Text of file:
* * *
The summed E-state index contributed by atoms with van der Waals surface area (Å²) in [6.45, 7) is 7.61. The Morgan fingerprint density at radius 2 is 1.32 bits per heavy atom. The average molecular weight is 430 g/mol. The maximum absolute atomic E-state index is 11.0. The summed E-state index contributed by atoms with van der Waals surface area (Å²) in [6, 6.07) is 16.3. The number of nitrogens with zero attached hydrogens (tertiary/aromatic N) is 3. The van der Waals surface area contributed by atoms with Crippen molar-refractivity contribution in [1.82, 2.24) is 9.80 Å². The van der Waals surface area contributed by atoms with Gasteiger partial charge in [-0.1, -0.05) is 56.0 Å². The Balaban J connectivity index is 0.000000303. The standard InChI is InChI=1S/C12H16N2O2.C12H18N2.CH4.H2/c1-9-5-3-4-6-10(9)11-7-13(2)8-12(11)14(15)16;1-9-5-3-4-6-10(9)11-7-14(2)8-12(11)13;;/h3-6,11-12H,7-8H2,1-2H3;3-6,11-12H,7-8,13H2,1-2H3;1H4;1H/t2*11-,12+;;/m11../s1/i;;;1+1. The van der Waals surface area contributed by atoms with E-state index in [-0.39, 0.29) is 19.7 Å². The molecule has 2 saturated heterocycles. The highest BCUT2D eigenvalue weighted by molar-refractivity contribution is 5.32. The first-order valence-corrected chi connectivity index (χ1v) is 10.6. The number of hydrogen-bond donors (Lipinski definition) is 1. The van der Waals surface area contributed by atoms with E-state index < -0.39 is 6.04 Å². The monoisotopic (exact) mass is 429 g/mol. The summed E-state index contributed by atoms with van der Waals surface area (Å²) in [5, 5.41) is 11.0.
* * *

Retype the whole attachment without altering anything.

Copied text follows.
The summed E-state index contributed by atoms with van der Waals surface area (Å²) in [6.45, 7) is 7.61. The Morgan fingerprint density at radius 2 is 1.32 bits per heavy atom. The average molecular weight is 430 g/mol. The maximum absolute atomic E-state index is 11.0. The summed E-state index contributed by atoms with van der Waals surface area (Å²) in [6, 6.07) is 16.3. The number of nitrogens with zero attached hydrogens (tertiary/aromatic N) is 3. The van der Waals surface area contributed by atoms with Crippen molar-refractivity contribution in [1.82, 2.24) is 9.80 Å². The van der Waals surface area contributed by atoms with Gasteiger partial charge in [-0.1, -0.05) is 56.0 Å². The Balaban J connectivity index is 0.000000303. The standard InChI is InChI=1S/C12H16N2O2.C12H18N2.CH4.H2/c1-9-5-3-4-6-10(9)11-7-13(2)8-12(11)14(15)16;1-9-5-3-4-6-10(9)11-7-14(2)8-12(11)13;;/h3-6,11-12H,7-8H2,1-2H3;3-6,11-12H,7-8,13H2,1-2H3;1H4;1H/t2*11-,12+;;/m11../s1/i;;;1+1. The van der Waals surface area contributed by atoms with E-state index in [-0.39, 0.29) is 19.7 Å². The molecule has 2 saturated heterocycles. The highest BCUT2D eigenvalue weighted by molar-refractivity contribution is 5.32. The first-order valence-corrected chi connectivity index (χ1v) is 10.6. The number of hydrogen-bond donors (Lipinski definition) is 1. The van der Waals surface area contributed by atoms with E-state index < -0.39 is 6.04 Å². The monoisotopic (exact) mass is 429 g/mol. The summed E-state index contributed by atoms with van der Waals surface area (Å²) in [5, 5.41) is 11.0.